What a great shot of the hammocks. I really like this museum and the cafe at the Barracks is good too ... or at least it was when I went there a few years ago.

Thérèse said...

Such an interesting post and the pictures are excellent.

PerthDailyPhoto said...

Beautiful Photos Julie, the wooden carving on the hurdy gurdy (what a fabulous name for an instrument) is so lovely, the wood is such a gorgeous mellow colour.

Dina said...

I love your Festival series and the history and feeling you convey.

Joe said...

Fascinating post Julie. A hammock room. All good homes should have one.

Petrea Burchard said...

I recently read an article in Smithsonian Magazine (they always do a thoughtful job) about Australia's convict history and the national psyche. As an American schoolkid I learned about that history but not in great depth. I don't know how you feel about the tourism angle, but knowing what I do about how impossible life was for the poor in England at the time (especially London) I think it's interesting.

Julie said...

Petrea, I will copy this back at your place, too.

The tourism angle gives us a false impression. This was all clean, and neat and well-packaged. Attractive and well-nourished. People with an aim and a purpose in life. All things which I suspect was missing during the times of the convicts in Sydney Town.

Having said that, however, I do believe that many convicts were better off here that in the crowded misery which was their life in London. Here the sun shone, the air was fresh and it was every man and woman for himself. Not in every case, but in many. Indeed, history contends that one of the reasons that Macquarie was eventually recalled as 5th Governor was because he treated the convict who had served his time as an equal in this new society. This really got up the nostrils of landed gentry like John MacArthur and his ilk.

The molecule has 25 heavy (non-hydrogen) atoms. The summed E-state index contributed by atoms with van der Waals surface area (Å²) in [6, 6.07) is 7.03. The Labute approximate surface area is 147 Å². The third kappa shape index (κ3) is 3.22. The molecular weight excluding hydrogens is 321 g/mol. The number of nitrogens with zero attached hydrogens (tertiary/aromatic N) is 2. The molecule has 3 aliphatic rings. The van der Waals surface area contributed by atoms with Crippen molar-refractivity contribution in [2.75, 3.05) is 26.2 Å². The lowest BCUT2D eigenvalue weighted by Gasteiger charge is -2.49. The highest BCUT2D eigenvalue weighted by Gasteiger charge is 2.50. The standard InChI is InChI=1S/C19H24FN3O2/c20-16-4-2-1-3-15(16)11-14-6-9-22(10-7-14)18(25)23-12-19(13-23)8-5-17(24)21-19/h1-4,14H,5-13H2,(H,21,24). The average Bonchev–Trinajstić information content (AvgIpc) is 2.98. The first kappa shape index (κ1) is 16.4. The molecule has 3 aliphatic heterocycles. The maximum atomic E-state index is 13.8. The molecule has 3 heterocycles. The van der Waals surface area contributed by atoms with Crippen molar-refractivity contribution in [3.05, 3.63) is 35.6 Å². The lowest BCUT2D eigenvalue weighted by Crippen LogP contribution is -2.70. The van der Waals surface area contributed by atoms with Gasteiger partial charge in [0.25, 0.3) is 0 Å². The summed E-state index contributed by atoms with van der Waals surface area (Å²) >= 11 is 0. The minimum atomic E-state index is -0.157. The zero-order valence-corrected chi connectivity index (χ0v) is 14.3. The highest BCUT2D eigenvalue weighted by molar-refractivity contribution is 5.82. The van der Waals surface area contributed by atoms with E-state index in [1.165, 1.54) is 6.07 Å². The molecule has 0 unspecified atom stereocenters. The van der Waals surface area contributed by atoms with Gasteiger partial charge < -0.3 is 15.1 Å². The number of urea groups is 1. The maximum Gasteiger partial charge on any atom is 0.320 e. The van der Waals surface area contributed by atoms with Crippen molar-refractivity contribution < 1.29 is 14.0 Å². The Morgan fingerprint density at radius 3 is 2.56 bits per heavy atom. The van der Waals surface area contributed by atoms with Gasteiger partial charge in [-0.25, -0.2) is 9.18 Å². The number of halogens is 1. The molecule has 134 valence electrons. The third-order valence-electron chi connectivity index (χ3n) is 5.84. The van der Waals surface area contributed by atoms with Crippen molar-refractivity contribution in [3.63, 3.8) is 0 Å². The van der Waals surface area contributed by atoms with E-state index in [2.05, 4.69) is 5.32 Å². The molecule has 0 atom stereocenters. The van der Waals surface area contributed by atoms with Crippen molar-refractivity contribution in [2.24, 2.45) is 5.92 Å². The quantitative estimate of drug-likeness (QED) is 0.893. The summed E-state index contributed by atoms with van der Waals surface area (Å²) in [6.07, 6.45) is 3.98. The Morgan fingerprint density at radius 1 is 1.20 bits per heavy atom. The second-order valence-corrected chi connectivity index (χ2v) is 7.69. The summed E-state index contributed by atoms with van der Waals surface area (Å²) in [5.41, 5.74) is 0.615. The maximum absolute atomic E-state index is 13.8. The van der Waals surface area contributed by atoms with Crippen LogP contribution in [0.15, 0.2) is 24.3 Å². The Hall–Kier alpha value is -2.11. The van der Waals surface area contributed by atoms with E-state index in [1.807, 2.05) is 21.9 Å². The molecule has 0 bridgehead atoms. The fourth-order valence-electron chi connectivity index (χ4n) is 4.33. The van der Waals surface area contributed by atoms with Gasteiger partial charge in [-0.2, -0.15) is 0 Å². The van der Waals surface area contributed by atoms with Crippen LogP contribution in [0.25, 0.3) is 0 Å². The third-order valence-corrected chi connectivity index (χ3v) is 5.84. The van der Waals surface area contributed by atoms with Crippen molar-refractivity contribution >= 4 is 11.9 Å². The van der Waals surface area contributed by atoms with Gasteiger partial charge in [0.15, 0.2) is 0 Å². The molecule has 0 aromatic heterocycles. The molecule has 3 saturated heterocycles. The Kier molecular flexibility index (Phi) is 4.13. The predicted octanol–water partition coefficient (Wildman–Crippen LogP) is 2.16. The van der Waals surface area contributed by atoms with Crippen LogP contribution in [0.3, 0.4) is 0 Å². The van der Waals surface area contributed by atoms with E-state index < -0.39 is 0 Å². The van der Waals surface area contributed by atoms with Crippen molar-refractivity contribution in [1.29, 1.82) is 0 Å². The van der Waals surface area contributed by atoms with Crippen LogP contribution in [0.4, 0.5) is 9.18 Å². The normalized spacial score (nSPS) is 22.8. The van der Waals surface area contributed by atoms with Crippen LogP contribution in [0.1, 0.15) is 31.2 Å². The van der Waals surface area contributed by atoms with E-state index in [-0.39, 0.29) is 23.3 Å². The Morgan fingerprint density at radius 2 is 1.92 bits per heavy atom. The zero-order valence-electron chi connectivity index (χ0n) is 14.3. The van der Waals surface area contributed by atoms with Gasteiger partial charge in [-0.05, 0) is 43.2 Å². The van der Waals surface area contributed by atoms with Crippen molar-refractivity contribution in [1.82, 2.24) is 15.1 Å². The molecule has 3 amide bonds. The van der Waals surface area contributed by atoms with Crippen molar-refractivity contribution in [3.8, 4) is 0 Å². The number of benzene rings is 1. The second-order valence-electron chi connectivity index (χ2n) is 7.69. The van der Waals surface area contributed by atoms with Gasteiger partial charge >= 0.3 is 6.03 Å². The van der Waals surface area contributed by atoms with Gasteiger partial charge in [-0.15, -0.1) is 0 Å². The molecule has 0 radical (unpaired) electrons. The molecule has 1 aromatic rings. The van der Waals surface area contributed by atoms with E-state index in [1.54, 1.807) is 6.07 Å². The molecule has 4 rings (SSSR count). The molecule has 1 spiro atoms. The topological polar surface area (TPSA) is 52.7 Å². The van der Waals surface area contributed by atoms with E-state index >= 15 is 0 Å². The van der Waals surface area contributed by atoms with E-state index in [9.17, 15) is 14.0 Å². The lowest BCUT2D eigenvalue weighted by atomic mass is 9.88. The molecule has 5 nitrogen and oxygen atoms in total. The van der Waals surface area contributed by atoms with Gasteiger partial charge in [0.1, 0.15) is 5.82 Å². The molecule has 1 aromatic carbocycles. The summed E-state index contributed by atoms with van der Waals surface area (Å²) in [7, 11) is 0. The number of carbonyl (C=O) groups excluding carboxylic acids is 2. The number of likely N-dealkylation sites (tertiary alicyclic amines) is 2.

However, what I say for Sydney Town could not be said for places like Port Arthur in Tasmania. That is a chilling place to visit. There is a bit of 'convict-life-for-tourists' but mostly there are shells of buildings which reek of the brutality and futility of servitude.

As for the effect on the national psyche, I believe that is finally wearing off, a process that has increased in tempo over the last 50 years. We think we are an egalitarian society, but we aren't. We think we cock-our-snoot at authority, but in reality we form queues quite readily. There are patches of this old attitude within our society, but it is bordering on the absurd, the comic, and dare I say, the desperation to face the past instead of the future.

Petrea Burchard said...

Here's what I said in response on my blog:

"Tourism will always clean it up. You may have seen some very nice dungeons in England, for example.

As for egalitarian society, we talk talk talk about it here, too. But we are in the process of straying further and further from that ideal."

I wish I had solutions for such societal weaknesses. One tries to be positive, to bring some joy, to fight the small fights where one can. There are the days when it feels futile and there are the days of small victories. I suppose it has always been that way.